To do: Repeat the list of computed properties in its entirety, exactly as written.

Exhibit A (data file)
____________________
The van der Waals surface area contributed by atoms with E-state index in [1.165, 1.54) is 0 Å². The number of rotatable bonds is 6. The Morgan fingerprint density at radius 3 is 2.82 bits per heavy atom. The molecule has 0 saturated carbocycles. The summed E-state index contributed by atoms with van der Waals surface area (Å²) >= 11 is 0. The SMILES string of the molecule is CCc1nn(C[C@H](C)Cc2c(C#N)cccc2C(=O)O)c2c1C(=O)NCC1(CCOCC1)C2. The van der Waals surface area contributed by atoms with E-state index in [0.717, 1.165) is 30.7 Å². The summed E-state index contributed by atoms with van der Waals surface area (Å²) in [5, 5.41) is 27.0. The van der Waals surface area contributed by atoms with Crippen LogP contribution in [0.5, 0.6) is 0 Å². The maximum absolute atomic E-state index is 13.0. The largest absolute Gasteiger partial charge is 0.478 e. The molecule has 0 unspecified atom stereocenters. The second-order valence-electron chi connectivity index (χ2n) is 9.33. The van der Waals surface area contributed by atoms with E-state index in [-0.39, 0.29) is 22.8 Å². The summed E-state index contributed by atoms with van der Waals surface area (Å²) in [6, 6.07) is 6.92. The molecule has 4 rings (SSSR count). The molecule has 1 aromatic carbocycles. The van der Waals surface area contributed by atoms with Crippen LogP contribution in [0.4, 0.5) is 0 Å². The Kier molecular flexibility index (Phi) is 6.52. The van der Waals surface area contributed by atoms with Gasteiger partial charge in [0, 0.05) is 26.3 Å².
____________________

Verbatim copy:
The van der Waals surface area contributed by atoms with E-state index in [1.165, 1.54) is 0 Å². The number of rotatable bonds is 6. The Morgan fingerprint density at radius 3 is 2.82 bits per heavy atom. The molecule has 0 saturated carbocycles. The summed E-state index contributed by atoms with van der Waals surface area (Å²) >= 11 is 0. The SMILES string of the molecule is CCc1nn(C[C@H](C)Cc2c(C#N)cccc2C(=O)O)c2c1C(=O)NCC1(CCOCC1)C2. The van der Waals surface area contributed by atoms with E-state index in [0.717, 1.165) is 30.7 Å². The summed E-state index contributed by atoms with van der Waals surface area (Å²) in [5, 5.41) is 27.0. The van der Waals surface area contributed by atoms with Crippen LogP contribution in [0.5, 0.6) is 0 Å². The maximum absolute atomic E-state index is 13.0. The largest absolute Gasteiger partial charge is 0.478 e. The molecule has 0 unspecified atom stereocenters. The second-order valence-electron chi connectivity index (χ2n) is 9.33. The van der Waals surface area contributed by atoms with E-state index in [-0.39, 0.29) is 22.8 Å². The summed E-state index contributed by atoms with van der Waals surface area (Å²) in [6, 6.07) is 6.92. The molecule has 4 rings (SSSR count). The molecule has 1 aromatic carbocycles. The van der Waals surface area contributed by atoms with Crippen LogP contribution in [0.4, 0.5) is 0 Å². The Kier molecular flexibility index (Phi) is 6.52. The van der Waals surface area contributed by atoms with Gasteiger partial charge in [0, 0.05) is 26.3 Å².